An example of what too much protein will do to your body...

Another problem of consuming too much protein occurs when you're trying to limit your calorie intake while still balancing adequate carbohydrate and fat intake. Simply put eating too much protein doesn't leave enough calories for the other two macros. For example, I once had a client who told me that he was eating about 250 g of protein per day. Someone had told him that he needed to eat 1 g of protein per pound of bodyweight. With protein having 4 calories per gram, which meant he was eating 1000 calories per day in just protein alone! 

While an individual's protein needs can based on several factors, the general recommendation for an average individual is approximately 15 to 20% of your total caloric intake. In the above mentioned cient's case he was eating over 50% of his calories as protein! As a result, he was not eating nearly enough carbohydrates and was exhibiting signs of lethargy and fatigue. After talking, I convinced him to greatly decrease his protein intake while increasing his intake of complex carbohydrates. About two days later, he emailed me to let me know that he had so much more energy than before we had talked!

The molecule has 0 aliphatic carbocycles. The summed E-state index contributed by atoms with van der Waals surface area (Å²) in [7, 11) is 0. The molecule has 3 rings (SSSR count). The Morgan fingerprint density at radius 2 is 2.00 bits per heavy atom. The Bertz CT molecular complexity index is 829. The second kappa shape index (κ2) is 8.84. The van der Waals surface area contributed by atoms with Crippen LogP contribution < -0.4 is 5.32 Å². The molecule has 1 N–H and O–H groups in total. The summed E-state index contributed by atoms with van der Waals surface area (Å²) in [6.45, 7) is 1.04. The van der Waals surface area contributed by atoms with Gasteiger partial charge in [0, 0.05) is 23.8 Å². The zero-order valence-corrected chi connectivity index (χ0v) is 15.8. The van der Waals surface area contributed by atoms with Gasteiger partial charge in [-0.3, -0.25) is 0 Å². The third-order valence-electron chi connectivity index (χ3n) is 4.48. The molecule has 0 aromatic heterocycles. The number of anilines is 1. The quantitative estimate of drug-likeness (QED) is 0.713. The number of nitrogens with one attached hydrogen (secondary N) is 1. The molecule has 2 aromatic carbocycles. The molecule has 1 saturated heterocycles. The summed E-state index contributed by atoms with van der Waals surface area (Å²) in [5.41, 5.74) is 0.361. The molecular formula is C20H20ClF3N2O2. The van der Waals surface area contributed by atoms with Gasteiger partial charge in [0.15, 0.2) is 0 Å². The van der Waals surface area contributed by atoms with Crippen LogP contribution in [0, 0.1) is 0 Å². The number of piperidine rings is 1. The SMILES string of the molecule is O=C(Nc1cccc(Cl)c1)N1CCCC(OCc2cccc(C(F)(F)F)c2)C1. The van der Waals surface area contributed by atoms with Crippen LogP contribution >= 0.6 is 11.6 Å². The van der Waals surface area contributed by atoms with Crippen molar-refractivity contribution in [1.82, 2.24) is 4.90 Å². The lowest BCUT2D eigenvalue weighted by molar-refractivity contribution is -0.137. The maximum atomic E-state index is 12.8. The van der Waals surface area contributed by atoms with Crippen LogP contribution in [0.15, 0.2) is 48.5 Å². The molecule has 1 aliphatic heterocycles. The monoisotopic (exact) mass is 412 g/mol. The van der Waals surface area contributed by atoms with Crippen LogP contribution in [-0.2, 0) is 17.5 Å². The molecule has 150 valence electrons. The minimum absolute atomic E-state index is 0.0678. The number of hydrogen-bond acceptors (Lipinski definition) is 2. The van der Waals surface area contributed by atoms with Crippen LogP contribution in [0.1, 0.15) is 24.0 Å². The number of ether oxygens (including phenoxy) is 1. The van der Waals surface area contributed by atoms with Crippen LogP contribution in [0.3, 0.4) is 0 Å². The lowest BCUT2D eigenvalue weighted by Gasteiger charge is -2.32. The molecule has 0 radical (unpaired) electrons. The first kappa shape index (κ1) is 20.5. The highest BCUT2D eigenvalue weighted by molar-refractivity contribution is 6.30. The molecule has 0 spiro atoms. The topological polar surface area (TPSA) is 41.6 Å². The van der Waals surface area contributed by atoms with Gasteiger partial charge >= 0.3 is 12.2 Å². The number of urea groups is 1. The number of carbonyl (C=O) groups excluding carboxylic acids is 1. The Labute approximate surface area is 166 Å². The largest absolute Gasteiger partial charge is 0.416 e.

Are YOU eating the right amount for YOUR goals?

I can help you to do this through proper nutrition by determining how much protein YOU actually need based on many individual factors. Contact us today to book your appointment!

Remember….. “The Right foods in the Right amounts at the Right times.”

Posted on 07/05/2017 3:08 PM by Kyle Smithson
sun mon tue wed thu fri sat
2 3 4 5 6 7 8
9 10 11 12 13 14 15
16 17 18 19 20 21 22
23 24 25 26 27 28 29
30 31      

Recent Posts



May Jun Jul



Via:  email email  RSS rss